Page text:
Twitter, Facebook, Instagram, and other websites are a means of communication that can either eliminate extremism or help spread it. What distinguishes extremists is that they are an active and determined party with a cause which they believe is righteous. They are capable of adapting to technological changes. They exploit religious communities, which they don’t belong to, and try to lure people into their extremist ideologies. There are hundreds, and perhaps thousands, of militants who spend hours surfing these websites in search of lost, angry, or curious youths, attempting to “guide them” to jihadist solutions and then recruit them as soldiers who await orders.
Writing at Asharq Alawsat, Mshari Al-Zaydi finds a difference in the recruitment of would-be extremists for Al-Qaeda and for ISIS. Candidates for the former, he suggests, come through ideological channels. Recruitment for the latter, through social media taking advantage of the dumb and ill-educated.
The Rapid Spread of ISIS
One of the differences between Al-Qaeda and the Islamic State of Iraq and Syria (ISIS) lies in the way members join each of these ultra-radical groups.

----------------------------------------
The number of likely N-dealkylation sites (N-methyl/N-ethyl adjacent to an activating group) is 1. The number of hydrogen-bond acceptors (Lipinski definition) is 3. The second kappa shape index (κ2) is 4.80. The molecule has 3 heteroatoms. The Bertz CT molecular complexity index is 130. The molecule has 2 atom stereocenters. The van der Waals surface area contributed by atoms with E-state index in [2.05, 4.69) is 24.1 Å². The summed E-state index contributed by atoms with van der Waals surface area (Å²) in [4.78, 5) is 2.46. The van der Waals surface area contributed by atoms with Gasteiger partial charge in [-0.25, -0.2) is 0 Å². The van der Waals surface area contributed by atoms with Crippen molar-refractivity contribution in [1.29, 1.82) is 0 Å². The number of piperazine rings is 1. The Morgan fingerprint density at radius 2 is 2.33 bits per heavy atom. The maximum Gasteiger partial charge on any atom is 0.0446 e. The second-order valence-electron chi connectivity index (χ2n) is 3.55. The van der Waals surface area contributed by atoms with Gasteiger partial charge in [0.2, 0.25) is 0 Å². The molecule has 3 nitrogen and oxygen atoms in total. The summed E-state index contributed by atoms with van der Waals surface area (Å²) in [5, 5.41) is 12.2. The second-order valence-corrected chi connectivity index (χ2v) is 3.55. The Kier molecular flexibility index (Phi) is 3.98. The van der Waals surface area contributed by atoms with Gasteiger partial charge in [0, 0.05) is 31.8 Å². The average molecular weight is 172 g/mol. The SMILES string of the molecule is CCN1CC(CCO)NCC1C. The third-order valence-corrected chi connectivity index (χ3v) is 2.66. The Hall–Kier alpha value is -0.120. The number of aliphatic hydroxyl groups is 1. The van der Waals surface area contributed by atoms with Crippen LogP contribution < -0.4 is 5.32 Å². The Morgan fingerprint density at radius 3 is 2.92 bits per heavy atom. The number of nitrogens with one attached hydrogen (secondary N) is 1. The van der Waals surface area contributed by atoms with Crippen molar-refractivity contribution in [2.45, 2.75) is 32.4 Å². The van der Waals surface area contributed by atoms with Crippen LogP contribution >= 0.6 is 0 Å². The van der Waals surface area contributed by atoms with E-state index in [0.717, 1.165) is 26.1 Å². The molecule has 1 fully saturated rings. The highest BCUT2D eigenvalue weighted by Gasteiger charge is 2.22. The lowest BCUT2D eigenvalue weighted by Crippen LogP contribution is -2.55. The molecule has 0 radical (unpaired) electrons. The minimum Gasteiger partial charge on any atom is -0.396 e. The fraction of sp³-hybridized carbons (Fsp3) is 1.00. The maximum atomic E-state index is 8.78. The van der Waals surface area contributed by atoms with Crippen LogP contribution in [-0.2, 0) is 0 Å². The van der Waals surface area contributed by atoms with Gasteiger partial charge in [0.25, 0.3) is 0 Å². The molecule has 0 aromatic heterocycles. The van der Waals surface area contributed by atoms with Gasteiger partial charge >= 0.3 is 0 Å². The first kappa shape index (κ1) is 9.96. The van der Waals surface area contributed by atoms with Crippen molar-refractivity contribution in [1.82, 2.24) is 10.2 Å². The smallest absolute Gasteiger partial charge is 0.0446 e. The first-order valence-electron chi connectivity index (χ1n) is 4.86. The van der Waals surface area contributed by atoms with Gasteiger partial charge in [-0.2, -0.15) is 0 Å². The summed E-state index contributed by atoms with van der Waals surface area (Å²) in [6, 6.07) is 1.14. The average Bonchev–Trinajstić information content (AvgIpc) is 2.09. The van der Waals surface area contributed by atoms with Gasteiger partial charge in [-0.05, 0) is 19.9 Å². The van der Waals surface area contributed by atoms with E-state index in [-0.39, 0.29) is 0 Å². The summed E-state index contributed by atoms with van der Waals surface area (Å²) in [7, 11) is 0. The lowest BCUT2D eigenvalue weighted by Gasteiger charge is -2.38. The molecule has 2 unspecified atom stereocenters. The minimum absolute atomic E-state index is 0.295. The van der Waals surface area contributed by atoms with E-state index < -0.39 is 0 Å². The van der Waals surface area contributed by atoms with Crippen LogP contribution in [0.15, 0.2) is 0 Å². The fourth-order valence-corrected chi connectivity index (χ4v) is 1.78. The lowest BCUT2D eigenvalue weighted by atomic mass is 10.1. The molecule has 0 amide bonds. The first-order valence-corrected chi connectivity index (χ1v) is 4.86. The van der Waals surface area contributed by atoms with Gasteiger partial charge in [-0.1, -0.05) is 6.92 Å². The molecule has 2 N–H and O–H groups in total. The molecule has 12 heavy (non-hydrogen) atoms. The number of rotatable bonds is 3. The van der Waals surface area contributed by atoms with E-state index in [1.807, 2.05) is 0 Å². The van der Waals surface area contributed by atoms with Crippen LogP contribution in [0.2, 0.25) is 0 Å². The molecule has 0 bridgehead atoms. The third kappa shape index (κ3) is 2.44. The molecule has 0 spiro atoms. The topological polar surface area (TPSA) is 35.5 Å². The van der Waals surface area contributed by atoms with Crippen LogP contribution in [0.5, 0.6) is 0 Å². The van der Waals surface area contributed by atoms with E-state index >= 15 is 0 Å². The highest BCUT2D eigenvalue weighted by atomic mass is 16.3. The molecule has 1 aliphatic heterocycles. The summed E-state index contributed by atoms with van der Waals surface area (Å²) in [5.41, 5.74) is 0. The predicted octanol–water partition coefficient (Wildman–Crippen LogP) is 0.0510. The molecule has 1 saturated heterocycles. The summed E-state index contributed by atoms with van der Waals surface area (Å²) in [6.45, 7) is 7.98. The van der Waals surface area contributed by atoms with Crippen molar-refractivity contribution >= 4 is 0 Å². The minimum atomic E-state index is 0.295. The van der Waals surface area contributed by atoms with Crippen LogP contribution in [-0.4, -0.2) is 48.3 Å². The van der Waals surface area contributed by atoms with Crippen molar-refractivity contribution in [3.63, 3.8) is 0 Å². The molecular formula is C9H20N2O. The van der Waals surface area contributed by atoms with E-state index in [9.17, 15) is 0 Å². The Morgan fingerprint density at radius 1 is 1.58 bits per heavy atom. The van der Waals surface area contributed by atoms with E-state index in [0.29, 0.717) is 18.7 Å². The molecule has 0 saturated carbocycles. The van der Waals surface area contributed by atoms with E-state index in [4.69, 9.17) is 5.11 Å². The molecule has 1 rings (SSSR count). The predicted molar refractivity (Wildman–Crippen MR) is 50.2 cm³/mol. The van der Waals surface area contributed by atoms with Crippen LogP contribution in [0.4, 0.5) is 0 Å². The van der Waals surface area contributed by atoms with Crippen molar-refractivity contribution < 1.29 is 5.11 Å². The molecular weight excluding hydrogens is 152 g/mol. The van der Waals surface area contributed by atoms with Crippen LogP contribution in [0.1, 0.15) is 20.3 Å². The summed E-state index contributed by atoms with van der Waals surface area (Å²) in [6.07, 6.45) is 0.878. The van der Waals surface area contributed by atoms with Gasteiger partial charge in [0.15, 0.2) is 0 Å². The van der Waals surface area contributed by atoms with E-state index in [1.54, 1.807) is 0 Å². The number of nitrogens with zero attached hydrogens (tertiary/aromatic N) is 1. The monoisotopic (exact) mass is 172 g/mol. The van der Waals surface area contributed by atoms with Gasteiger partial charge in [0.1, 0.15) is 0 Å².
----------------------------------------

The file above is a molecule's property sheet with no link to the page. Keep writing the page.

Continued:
Those wishing to join Al-Qaeda are often exposed for a long period of time to the writings of the group’s ideologues. The process would take several years before recruits are no longer content with the mission of merely calling for “jihad.”
However, with ISIS recruitment is much easier—but more dangerous. An ISIS member could be someone who had no Islamist links weeks or even a few days before joining the radical group. An ISIS recruit could be a normal youth who supports, say, Real Madrid or FC Barcelona, or a fan of pop stars. Such recruits usually go unnoticed by state security until they detonate themselves or engage in a shooting spree, taking by surprise official bodies who fail to predict their activities, particularly what they say on social media.
Two such examples are Seifeddine Rezgui, the Tunisian criminal who carried out the Sousse beach massacre, and Fahd Suleiman Abdul Mohsen Al-Qaba’a, the 23-year-old Saudi national who attacked the Imam Al-Sadiq Mosque in Kuwait.
Rafik Chelli, senior Tunisian security official, said the perpetrator of the Sousse attack was a university student who “had no criminal record.” The Saudi Interior Ministry said in a statement that Qaba’a was born in 1992 and was not previously involved in any terror-related activities.
This means that ISIS poses a hidden danger whose elimination requires from all those concerned, whether governmental or civilian organizations, in Muslim and non-Muslim countries to take preemptive measures against potential ISIS members.